Motivation and Classroom Perceptions in College
*Missing Works Cited*
The purpose of this study was threefold: first, to examine whether gender and ethnic differences exist in college students' (n = 402) classroom perceptions and motivation; second, to investigate how classroom perceptions impacted upon students' motivation; and third, to test whether there existed interactions between classroom perceptions, gender, and ethnicity that resulted in differential patterns of motivation. Our initial tests of group differences in motivation and classroom perceptions yielded several significant main effects for gender, but ethnicity was significant in only one instance; differences in classroom perceptions were also related to differences in motivation. We found several two-way interactions between ethnicity and classroom perceptions, but no three-way interactions emerged. These results offer further support for the idea that the lens through which students view the classroom does indeed differ according to social grouping, and that those lenses do indeed impact upon students' motivation.
Increasingly, educational researchers are finding that what students think about the classroom is as important as what they do in the classroom. Students' perceptions have been found to influence personal motivation; these perceptions encompass many areas and include self-perceptions (e.g., perceived ability level, goals, interests) social perceptions (e.g., perceived ability of peers, teacher expectations and opinions), and other classroom factors (e.g., course value, environmental factors) (Schunk & Meece, 1992).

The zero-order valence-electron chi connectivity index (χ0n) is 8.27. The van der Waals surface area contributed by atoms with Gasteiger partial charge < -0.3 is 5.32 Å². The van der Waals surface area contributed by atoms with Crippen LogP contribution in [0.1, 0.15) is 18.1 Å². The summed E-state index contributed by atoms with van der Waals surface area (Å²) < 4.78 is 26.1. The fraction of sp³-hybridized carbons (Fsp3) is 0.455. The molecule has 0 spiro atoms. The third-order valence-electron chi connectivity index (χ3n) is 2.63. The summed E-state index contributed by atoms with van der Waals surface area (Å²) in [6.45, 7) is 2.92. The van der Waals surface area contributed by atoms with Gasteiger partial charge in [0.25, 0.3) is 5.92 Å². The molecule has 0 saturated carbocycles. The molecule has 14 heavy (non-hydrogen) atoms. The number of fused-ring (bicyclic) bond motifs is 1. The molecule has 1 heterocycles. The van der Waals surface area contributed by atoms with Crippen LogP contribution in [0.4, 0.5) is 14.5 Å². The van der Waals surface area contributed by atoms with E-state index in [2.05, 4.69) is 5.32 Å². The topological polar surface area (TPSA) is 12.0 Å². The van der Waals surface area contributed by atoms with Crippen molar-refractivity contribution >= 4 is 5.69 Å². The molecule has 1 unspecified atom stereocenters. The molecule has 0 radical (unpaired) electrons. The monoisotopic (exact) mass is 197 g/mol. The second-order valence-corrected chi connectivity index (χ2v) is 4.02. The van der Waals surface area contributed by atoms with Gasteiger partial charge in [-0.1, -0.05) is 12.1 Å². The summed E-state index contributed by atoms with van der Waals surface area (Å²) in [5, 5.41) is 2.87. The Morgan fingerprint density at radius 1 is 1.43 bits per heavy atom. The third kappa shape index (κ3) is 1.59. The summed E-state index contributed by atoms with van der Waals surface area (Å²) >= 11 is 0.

Recent work indicates that women and men may differ greatly in their classroom perceptions and educational experiences, even when they are members of the same classroom: specifically, that females tend to perceive the classroom to be "colder" than do males (Constantinople, Cornelius, & Gray, 1988; Hall and Sandler, 1982). However, subsequent studies have produced mixed results for the claim of a "chilly classroom climate" (Crawford & McLeod, 1990). Heller, Puff, and Mills (1985) found no gender differences in perceptions; however, their study concentrated on overall experiences at college, rather than focusing on specific classrooms. Crawford and McLeod (1990) narrowed the scope to individual classrooms but still did not find gender to be a strong influence on perceived classroom climate, although they did maintain that women perceive themselves to be less involved and less verbally engaged in the classroom than their male counterparts. Given the equivocality of prior research, we sought to clarify the relationship between gender and classroom perceptions.
In addition to gender, evidence exists which suggests that one's ethnicity also affects whether the classroom is perceived as cold. For instance, many practices of American public schools and universities, such as competition, challenging authority and praise for individual ability,...